Dr. Brown admits that he was initially concerned about the gustatory blandness of a vegetarian diet. His fears were groundless, for Semaj is a miracle worker in the kitchen. “So many people think that you’re limited to the same few flavors if you eliminate meat, but this is categorically untrue,” Semaj insists. “If you want Mexican food, you simply use traditional Mexican spices and flavorings to create that palette. The same goes with any other cultural flavors.” In addition, Mrs. Brown points out that many vegetables have unique flavors that cannot be artificially replicated.

As Dr. Brown began to shed pounds thanks to his wife’s cooking, he noticed that many of his patients were laboring with obesity as he once had. “We have an obesity crisis on our hands,” he said sadly, “people eat empty calories, becoming full but not fulfilled.” Look at the food on grocery shelves today: excessive processing has erased any resemblance to living things. These nutritionally meager products, combined with a frantically fast society, have replaced the healthy, home-cooked meals and family time that used to be called dinner. Semaj says “Dining as an experience has gone by the wayside. When you dine, you should become fulfilled by ambiance and conversation; savor the food you’re eating, instead of just trying to fill your stomach.”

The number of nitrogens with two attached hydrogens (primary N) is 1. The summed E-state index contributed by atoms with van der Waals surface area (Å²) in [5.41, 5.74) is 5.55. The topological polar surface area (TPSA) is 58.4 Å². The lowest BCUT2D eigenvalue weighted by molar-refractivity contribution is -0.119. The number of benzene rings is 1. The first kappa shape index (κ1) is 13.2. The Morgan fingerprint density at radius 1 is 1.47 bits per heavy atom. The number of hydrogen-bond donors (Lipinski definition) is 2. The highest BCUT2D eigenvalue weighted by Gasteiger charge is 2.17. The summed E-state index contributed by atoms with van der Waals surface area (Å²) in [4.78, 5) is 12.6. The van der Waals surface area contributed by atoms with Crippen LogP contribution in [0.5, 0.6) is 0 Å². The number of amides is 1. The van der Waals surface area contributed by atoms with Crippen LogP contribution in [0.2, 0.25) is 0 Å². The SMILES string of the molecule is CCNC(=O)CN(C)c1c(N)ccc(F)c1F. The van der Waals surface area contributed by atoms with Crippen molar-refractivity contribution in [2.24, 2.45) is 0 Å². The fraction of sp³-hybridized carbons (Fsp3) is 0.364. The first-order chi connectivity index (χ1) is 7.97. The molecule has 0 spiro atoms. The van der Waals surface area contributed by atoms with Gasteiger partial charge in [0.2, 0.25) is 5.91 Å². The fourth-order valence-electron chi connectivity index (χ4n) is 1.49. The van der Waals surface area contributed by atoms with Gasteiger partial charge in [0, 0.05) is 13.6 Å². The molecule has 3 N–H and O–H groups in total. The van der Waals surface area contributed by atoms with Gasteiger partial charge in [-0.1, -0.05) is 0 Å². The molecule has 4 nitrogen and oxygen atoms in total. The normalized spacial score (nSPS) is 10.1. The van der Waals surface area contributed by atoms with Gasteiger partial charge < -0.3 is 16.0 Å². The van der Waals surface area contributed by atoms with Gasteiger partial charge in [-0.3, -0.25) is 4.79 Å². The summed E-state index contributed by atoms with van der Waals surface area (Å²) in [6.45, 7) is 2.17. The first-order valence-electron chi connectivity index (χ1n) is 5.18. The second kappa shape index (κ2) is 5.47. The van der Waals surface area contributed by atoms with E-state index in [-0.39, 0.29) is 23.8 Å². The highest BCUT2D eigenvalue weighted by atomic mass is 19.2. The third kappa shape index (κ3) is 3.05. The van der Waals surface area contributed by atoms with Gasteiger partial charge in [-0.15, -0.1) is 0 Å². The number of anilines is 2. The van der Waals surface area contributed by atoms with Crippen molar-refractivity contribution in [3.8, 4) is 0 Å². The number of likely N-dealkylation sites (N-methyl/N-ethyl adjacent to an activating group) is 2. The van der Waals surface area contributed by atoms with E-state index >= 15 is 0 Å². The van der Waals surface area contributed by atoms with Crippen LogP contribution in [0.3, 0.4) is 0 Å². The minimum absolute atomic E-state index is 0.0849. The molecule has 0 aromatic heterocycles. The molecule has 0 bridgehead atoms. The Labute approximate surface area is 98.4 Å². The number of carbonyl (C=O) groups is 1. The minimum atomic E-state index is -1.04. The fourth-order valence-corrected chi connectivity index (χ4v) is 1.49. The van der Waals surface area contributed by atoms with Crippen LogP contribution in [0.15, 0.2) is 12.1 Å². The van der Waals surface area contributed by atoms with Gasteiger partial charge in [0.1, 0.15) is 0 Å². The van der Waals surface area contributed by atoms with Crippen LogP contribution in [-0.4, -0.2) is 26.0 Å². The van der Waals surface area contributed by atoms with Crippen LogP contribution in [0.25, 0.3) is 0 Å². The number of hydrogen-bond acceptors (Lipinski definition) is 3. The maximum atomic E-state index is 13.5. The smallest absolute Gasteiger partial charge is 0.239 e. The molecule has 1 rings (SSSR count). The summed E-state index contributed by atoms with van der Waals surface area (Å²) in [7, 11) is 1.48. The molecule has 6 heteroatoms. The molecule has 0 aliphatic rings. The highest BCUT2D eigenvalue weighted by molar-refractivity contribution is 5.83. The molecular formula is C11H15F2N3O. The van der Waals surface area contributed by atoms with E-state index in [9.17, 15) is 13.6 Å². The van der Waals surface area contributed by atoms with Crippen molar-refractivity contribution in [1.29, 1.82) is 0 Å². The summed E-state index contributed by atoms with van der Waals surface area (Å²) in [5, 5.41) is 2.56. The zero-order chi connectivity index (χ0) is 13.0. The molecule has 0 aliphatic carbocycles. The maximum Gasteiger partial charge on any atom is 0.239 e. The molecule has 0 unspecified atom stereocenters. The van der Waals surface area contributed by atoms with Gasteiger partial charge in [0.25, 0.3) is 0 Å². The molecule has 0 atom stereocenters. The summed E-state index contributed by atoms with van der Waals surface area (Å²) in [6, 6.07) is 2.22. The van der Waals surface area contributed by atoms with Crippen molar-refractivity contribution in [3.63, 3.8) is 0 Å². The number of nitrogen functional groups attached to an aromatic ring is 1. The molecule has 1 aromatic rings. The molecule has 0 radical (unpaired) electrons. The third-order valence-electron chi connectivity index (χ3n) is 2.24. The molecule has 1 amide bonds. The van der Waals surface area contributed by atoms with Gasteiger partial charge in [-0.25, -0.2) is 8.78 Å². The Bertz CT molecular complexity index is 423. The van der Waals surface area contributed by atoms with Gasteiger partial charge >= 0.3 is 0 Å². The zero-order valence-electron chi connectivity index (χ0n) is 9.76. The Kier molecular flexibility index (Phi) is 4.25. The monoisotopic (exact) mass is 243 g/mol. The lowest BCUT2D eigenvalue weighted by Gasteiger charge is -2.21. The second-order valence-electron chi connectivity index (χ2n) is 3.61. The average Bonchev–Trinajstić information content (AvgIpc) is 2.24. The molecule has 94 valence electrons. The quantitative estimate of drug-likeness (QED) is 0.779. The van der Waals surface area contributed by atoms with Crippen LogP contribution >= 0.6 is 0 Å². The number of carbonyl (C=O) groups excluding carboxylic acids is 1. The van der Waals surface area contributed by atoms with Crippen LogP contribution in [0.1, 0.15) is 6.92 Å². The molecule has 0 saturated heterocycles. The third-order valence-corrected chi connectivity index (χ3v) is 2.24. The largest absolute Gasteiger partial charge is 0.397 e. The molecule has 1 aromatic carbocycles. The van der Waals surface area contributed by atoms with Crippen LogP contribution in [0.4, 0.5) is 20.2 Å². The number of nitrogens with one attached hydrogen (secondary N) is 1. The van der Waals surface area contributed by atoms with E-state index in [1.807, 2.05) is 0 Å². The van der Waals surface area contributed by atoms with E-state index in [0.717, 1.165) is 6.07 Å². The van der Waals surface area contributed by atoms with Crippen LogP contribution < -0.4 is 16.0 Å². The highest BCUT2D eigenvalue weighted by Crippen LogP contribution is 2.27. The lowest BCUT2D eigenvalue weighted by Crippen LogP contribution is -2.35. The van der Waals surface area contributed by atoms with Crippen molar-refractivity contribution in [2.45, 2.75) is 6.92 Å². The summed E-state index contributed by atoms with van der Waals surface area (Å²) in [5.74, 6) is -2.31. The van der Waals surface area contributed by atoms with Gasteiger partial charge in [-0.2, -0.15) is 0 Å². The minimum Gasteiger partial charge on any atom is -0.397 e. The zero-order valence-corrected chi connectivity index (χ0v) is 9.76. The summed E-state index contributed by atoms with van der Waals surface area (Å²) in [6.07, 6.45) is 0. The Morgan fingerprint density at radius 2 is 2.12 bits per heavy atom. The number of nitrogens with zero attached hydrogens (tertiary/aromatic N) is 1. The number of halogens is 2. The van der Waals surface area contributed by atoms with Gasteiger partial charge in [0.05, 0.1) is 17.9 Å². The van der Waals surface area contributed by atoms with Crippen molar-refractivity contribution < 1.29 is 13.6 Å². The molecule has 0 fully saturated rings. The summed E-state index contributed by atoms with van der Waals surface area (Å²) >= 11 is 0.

As Dr. Brown realized the error of his ways, the far-seeing physician began what the community has come to call a medical ministry. Healthy weight loss was the ostensible goal, but the mission was to transform the way people see food, particularly vegetables. In 2006, Dr. Brown began a call-in, ask-the-doctor radio program called “Freedom from Fat.” Later in 2006, The Browns sponsored and hosted a variety radio show, which featured such segments as What Do You Do When the Cravings Come? and What’s for Dinner, Mrs. Brown? “For years, Semaj had been writing an interactive curriculum for the seminars and classes I was hosting,” Dr. Brown bragged, “so it was only natural that I should include her skill with words in my radio show.” Semaj presented research (she was a biology major in college) on the histories of her vegetable recipes. “One day,” she remembers, “something prevented me from doing my research, but you know how radio is – the show must go on – and when it came my turn to speak, I blurted out the first thing that came to my mind: The onions revolted!” Semaj, who is also a poet and spoken word artist, made up a story off the cuff about an onion revolt in a place called The Planted Kingdom. “My voice went up two octaves,” she recalled with a laugh, “but the phones lit up when I had finished telling the story.” In this manner, the prim Mrs. Brown, who narrates her way through the magical land of the Planted Kingdom, was born.